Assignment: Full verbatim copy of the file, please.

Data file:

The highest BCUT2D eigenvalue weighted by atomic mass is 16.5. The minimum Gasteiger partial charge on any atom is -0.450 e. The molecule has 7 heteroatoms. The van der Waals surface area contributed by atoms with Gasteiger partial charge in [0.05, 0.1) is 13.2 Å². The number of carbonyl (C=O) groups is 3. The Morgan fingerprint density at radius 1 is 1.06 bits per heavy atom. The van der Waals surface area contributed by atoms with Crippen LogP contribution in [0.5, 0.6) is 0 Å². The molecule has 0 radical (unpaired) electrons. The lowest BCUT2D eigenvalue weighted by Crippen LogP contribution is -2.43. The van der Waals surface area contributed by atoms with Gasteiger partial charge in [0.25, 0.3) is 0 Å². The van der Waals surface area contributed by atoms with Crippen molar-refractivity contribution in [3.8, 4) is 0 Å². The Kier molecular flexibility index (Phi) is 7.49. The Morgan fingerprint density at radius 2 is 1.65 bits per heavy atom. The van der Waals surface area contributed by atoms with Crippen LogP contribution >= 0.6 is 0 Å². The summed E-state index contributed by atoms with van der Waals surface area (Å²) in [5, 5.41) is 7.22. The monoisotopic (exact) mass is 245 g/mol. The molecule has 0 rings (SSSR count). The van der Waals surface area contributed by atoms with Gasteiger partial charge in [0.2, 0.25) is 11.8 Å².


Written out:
The highest BCUT2D eigenvalue weighted by atomic mass is 16.5. The minimum Gasteiger partial charge on any atom is -0.450 e. The molecule has 7 heteroatoms. The van der Waals surface area contributed by atoms with Gasteiger partial charge in [0.05, 0.1) is 13.2 Å². The number of carbonyl (C=O) groups is 3. The Morgan fingerprint density at radius 1 is 1.06 bits per heavy atom. The van der Waals surface area contributed by atoms with Crippen LogP contribution in [0.5, 0.6) is 0 Å². The molecule has 0 radical (unpaired) electrons. The lowest BCUT2D eigenvalue weighted by Crippen LogP contribution is -2.43. The van der Waals surface area contributed by atoms with Gasteiger partial charge in [0.25, 0.3) is 0 Å². The van der Waals surface area contributed by atoms with Crippen molar-refractivity contribution in [3.8, 4) is 0 Å². The Kier molecular flexibility index (Phi) is 7.49. The Morgan fingerprint density at radius 2 is 1.65 bits per heavy atom. The van der Waals surface area contributed by atoms with Crippen LogP contribution >= 0.6 is 0 Å². The summed E-state index contributed by atoms with van der Waals surface area (Å²) in [5, 5.41) is 7.22. The monoisotopic (exact) mass is 245 g/mol. The molecule has 0 rings (SSSR count). The van der Waals surface area contributed by atoms with Gasteiger partial charge in [0.2, 0.25) is 11.8 Å².